And what if you’re not a “career woman”? Whether you work or you don’t, what if you have other priorities in your life? If you work to live rather than live to work? What if your main purpose is something other than how you make money: your family, your friendships, or your hobbies, for example? Does this mean you are betraying feminism, and disrespecting the pioneering feminists before you?

Of course not. The keywords here are choice and individuality.

What about men?

The core of this issue is our continued ingrained belief that men are the default human, and women are the sub-category; the add-on.
I’m not here to say we should completely uproot the English language. However, there are simple language swaps that are being increasingly adopted due to their sexist undertones. For instance, professions such as “policeman,” “fireman,” “postman” etc. are being phased out, with words such as “officer,” “worker” or simply “person” being used in the place of the word “man.”

Such matters may seem trivial in the scheme of things, but language really does reflect mindset. And so, we need to be as mindful as possible of how we use our words and our implicated gender assumptions.

As explained in a previous article, seeing men (specifically, white men) as the default human, and women as the add-on is still an inherent belief many of us can’t shake off — and it worryingly still infiltrates the ongoing gender bias in life-or-death procedures such as medical trials, crash testing, and emergency service protective clothing.
How to move forward?

I’m not here to condemn any of the “influencers” or “Instagrammers” who use such terms in their bios — if their content is empowering and inspiring then I may even give them a follow! It’s not their fault how these concepts came to be, or the connotations they may have. They aren’t the ones responsible for the gender bias of health and safety procedures, and it may not be obvious at first glance exactly what these terms and well-intended messages can imply.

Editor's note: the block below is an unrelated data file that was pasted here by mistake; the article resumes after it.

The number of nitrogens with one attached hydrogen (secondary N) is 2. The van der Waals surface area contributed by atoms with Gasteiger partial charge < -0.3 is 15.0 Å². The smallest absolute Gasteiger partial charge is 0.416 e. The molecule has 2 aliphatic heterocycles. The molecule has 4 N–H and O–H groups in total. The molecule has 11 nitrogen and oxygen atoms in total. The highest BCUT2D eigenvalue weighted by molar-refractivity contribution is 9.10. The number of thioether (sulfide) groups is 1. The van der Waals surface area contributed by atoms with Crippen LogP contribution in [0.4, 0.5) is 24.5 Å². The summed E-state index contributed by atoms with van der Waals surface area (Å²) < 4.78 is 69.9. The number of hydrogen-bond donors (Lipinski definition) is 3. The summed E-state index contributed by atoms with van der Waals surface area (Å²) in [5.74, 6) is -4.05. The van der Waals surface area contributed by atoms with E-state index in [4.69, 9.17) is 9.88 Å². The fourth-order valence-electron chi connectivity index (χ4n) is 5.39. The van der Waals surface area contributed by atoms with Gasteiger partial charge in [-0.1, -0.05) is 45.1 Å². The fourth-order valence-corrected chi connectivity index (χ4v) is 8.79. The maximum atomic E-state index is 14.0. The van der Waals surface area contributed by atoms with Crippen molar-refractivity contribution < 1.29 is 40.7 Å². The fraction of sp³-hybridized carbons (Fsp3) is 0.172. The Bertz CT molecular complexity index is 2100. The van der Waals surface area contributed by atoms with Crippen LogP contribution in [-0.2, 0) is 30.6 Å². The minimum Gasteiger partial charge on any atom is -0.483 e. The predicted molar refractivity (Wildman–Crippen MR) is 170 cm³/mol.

All I’m suggesting is that — although we shouldn’t be ashamed of our femininity or identifying as a woman — we should stop defining ourselves as women alone. As women-doctors, women-writers, or women-bosses. Can’t we just be doctors, writers or bosses like men seem to get away with?

Although it’s great that we are normalizing female presence in the workplace, and encouraging ambition and drive for success in women rather than simply parroting the old priorities of staying thin, finding husbands, or spending money on looking pretty — in many ways, these latter remnants of our past are lingering on — even if in the guise of pretending to be career tips.

There’s nothing wrong, as I previously discussed at great length, with bringing more feminine energy — whatever that may mean for you — to the workplace. In fact, I am the first to support our timely breakup in workplace culture with the norms and expectations of our masculine-dominated past.

However, women are not another species. We don’t require our own category. We are not a niche. We are not defined by being a “career woman” a housewife, or whatever else. So please — for the good of both women and men — let’s leave the “career woman” and “girl boss” ideal to rest, and focus on the impact we really want to make as individuals with unique goals, aspirations, and skills— regardless of our gender, ethnicity, or whatever else we are all-too-often defined by.